Soil Organic Carbon and Nitrogen Stocks Following Land Use Changes in a Sub-Humid Climate

  •  Birhanu Biazin    
  •  Dong-Gill Kim    
  •  Tefera Mengistu    


There has been an incessant conversion of natural forests to agricultural land uses such as farmlands, grasslands and parkland agro-forestry in Africa during the last century. This study investigated changes in soil organic carbon (SOC) and total nitrogen (TN) stocks following the conversion of a natural forest to coffee-based agro-forestry, grazing grassland and well-managed maize farm in a sub-humid tropical climate of Ethiopia. Soil samples (up to 1m depth) were taken from each of these four land use types. Taking the natural forest as a baseline and with duration of 35 years since land use conversion, the total SOC and TN stocks were not significantly different (P > 0.05) among the different land use types when the entire 1m soil depth was considered. However, in the upper 0-10cm soil depth, the SOC and TN stocks were significantly higher (P < 0.05) in the natural forest than the agricultural land use types. There were different patterns of SOC and TN distributions along the soil depths for the different land use types. The SOC stocks decreased with depth in natural forest, but did not show any increasing or decreasing trends in maize farm, grazing grassland, and coffee-based agroforestry. The results of this study revealed that the negative effects of converting natural forests to agricultural land use types on SOC and TN can be prevented through appropriate land management practices in cultivated and grazing lands and use of proper agroforestry practices in a sub-humid tropical climate.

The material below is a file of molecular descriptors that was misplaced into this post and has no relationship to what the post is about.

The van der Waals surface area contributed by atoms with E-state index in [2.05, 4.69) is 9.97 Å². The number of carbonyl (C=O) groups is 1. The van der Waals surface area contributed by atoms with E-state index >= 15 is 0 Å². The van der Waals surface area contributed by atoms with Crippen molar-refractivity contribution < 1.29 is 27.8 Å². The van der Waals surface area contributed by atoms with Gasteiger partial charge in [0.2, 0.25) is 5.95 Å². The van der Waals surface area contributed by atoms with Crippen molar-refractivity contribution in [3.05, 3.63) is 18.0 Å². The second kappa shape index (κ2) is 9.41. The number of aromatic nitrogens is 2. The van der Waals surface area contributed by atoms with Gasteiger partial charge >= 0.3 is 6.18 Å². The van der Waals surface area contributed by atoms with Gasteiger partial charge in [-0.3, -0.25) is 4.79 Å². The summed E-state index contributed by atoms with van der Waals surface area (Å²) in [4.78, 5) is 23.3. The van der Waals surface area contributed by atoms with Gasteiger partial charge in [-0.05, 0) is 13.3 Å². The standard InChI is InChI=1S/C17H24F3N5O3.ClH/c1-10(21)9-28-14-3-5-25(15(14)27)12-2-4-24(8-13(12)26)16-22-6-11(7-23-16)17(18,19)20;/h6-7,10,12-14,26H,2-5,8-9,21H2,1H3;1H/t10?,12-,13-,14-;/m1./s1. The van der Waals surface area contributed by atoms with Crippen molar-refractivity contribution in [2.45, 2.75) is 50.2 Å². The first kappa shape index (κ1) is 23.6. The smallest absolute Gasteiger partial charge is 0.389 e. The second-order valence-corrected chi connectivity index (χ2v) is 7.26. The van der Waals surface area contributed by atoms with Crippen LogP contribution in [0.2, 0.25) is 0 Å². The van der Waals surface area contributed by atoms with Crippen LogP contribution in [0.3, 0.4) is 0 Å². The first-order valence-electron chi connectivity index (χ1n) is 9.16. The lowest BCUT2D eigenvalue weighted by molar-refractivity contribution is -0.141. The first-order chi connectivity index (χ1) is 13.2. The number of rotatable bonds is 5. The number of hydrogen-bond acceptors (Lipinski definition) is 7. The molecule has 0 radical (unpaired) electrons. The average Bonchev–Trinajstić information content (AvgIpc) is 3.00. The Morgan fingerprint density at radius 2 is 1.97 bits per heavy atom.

This work is licensed under a Creative Commons Attribution 4.0 License.
  • ISSN(Print): 1927-0488
  • ISSN(Online): 1927-0496
  • Started: 2011
  • Frequency: semiannual

Journal Metrics

Google-based Impact Factor (2016): 6.22
h-index (November 2017): 12
i10-index (November 2017): 19
h5-index (November 2017): 11
h5-median (November 2017): 12

Learn More